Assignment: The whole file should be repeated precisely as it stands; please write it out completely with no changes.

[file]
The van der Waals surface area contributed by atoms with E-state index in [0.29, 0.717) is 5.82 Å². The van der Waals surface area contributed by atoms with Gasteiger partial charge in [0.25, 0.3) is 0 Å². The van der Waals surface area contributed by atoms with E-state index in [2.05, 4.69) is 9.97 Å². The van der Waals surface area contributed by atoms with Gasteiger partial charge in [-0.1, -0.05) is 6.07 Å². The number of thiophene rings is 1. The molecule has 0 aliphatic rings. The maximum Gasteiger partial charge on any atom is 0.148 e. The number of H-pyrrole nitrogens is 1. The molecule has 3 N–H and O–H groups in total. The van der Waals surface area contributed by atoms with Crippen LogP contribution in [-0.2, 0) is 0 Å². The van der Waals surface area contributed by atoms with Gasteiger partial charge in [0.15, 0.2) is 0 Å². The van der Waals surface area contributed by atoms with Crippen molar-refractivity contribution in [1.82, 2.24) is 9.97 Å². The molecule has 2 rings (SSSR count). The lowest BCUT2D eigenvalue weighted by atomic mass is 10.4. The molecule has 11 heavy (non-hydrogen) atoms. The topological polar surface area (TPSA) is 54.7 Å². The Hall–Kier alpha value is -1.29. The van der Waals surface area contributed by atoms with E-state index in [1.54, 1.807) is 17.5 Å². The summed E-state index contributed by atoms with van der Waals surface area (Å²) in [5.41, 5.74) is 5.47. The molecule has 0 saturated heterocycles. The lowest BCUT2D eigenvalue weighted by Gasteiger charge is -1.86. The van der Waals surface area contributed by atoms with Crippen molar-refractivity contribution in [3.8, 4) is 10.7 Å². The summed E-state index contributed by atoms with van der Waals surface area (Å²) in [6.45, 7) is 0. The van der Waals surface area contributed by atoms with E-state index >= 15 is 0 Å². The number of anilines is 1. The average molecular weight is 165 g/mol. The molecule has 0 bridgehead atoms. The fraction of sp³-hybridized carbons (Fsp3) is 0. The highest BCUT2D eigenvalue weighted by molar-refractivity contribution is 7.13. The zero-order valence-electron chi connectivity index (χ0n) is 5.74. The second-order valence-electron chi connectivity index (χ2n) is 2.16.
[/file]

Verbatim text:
The van der Waals surface area contributed by atoms with E-state index in [0.29, 0.717) is 5.82 Å². The van der Waals surface area contributed by atoms with Gasteiger partial charge in [0.25, 0.3) is 0 Å². The van der Waals surface area contributed by atoms with E-state index in [2.05, 4.69) is 9.97 Å². The van der Waals surface area contributed by atoms with Gasteiger partial charge in [-0.1, -0.05) is 6.07 Å². The number of thiophene rings is 1. The molecule has 0 aliphatic rings. The maximum Gasteiger partial charge on any atom is 0.148 e. The number of H-pyrrole nitrogens is 1. The molecule has 3 N–H and O–H groups in total. The van der Waals surface area contributed by atoms with Crippen LogP contribution in [-0.2, 0) is 0 Å². The van der Waals surface area contributed by atoms with Gasteiger partial charge in [0.15, 0.2) is 0 Å². The van der Waals surface area contributed by atoms with Crippen molar-refractivity contribution in [1.82, 2.24) is 9.97 Å². The molecule has 2 rings (SSSR count). The lowest BCUT2D eigenvalue weighted by atomic mass is 10.4. The molecule has 11 heavy (non-hydrogen) atoms. The topological polar surface area (TPSA) is 54.7 Å². The Hall–Kier alpha value is -1.29. The van der Waals surface area contributed by atoms with E-state index in [1.54, 1.807) is 17.5 Å². The summed E-state index contributed by atoms with van der Waals surface area (Å²) in [5.41, 5.74) is 5.47. The molecule has 0 saturated heterocycles. The lowest BCUT2D eigenvalue weighted by Gasteiger charge is -1.86. The van der Waals surface area contributed by atoms with Crippen molar-refractivity contribution in [3.8, 4) is 10.7 Å². The summed E-state index contributed by atoms with van der Waals surface area (Å²) in [6.45, 7) is 0. The van der Waals surface area contributed by atoms with E-state index >= 15 is 0 Å². The number of anilines is 1. The average molecular weight is 165 g/mol. The molecule has 0 bridgehead atoms. The fraction of sp³-hybridized carbons (Fsp3) is 0. The highest BCUT2D eigenvalue weighted by molar-refractivity contribution is 7.13. The zero-order valence-electron chi connectivity index (χ0n) is 5.74. The second-order valence-electron chi connectivity index (χ2n) is 2.16.